If you’re still bench-racing this thing in your head, maybe it will help to know this: Last year, Can-Am took the Maverick R to its first competition at the Silver State 300. Driver Dustin Jones took the overall win at the race, beating every motorcycle, every trophy truck, every other competitor. And he did it in an essentially stock Maverick R. Second and third? Yeah, those went to Mavericks, too.

That’s partly because this machine glosses over whatever is in front of it. Ground clearance is an insane 17 inches. A Bronco Raptor gets along with 13.1. The Can-Am serves up 25 inches of usable wheel travel up front and 26 inches in the rear. A Raptor R? Try 14 and 15, respectively. Those numbers mean you have to recalibrate your mind for what is and what is not a threat on the trail. Any stone smaller than a 2-liter bottle can go right under the machine and never touch the bottom. Whoops and rollers, ledges of all kinds—they all vanish under the Maverick R at speeds that would obliterate any other production vehicle.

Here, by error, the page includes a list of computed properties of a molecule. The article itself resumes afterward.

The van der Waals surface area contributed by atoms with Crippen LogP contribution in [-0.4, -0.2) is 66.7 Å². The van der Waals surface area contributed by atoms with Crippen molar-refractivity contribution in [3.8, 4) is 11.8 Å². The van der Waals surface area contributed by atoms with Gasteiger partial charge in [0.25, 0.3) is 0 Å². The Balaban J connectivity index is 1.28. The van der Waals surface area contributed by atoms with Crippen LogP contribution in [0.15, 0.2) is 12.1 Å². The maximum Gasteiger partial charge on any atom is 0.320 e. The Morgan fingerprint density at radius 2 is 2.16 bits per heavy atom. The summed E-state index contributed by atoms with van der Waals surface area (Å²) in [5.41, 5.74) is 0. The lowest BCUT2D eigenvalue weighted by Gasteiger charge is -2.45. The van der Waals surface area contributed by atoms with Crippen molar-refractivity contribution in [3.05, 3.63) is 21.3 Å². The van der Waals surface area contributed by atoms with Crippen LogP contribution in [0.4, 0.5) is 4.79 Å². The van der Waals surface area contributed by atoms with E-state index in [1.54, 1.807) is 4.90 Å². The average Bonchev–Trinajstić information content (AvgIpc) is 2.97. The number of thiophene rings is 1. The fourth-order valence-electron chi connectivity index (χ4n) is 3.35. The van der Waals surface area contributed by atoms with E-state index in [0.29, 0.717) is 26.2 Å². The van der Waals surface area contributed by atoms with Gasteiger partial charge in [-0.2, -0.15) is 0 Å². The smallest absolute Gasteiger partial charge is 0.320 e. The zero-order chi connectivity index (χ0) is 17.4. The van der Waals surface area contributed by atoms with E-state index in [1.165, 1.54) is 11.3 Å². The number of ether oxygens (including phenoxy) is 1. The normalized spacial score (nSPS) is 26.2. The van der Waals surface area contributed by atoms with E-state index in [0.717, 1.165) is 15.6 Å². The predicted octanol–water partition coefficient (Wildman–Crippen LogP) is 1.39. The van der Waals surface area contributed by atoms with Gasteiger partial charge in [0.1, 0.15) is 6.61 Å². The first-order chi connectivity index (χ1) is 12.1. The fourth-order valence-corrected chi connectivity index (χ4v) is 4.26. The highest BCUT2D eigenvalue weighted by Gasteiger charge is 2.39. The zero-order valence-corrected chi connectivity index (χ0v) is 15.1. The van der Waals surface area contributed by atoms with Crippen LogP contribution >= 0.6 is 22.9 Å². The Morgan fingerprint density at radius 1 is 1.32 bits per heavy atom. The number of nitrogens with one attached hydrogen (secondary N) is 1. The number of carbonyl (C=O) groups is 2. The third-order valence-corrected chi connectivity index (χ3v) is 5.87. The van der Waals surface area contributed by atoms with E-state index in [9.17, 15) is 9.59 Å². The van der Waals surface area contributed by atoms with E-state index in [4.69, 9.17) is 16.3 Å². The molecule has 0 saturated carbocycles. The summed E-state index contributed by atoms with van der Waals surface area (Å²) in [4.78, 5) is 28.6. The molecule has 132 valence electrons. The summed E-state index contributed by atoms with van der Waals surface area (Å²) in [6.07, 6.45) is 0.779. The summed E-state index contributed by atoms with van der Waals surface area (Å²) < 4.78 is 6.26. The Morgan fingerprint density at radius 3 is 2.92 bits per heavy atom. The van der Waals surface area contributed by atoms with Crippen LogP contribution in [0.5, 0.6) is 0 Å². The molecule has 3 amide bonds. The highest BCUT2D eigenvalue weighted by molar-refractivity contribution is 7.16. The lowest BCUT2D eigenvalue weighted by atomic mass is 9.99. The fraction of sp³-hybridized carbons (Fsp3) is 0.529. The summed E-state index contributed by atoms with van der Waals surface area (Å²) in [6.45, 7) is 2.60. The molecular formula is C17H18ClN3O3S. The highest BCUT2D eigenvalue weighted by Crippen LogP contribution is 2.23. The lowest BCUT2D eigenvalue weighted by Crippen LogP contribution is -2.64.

Can-Am-Maverick-R interior
James Lipman

I’ve spent four years putting friends from my former life behind the wheel of various side-by-sides. My first piece of advice? Take whatever mechanical sympathy you have and discard it. You won’t need it here. The machine can take more than you can possibly throw at it. And it’ll do it while taking you farther and farther from another human. Save for the odd holiday weekend, we don’t see another soul on most of our rides. When was the last time you could say the same for your favorite stretch of tarmac?

That fact carries its edges, though. This type of recreation requires a certain amount of self-reliance. Flat a tire or roll a machine in the middle of a 70,000-acre riding area miles from the nearest cell tower, and odds are you’re on your own.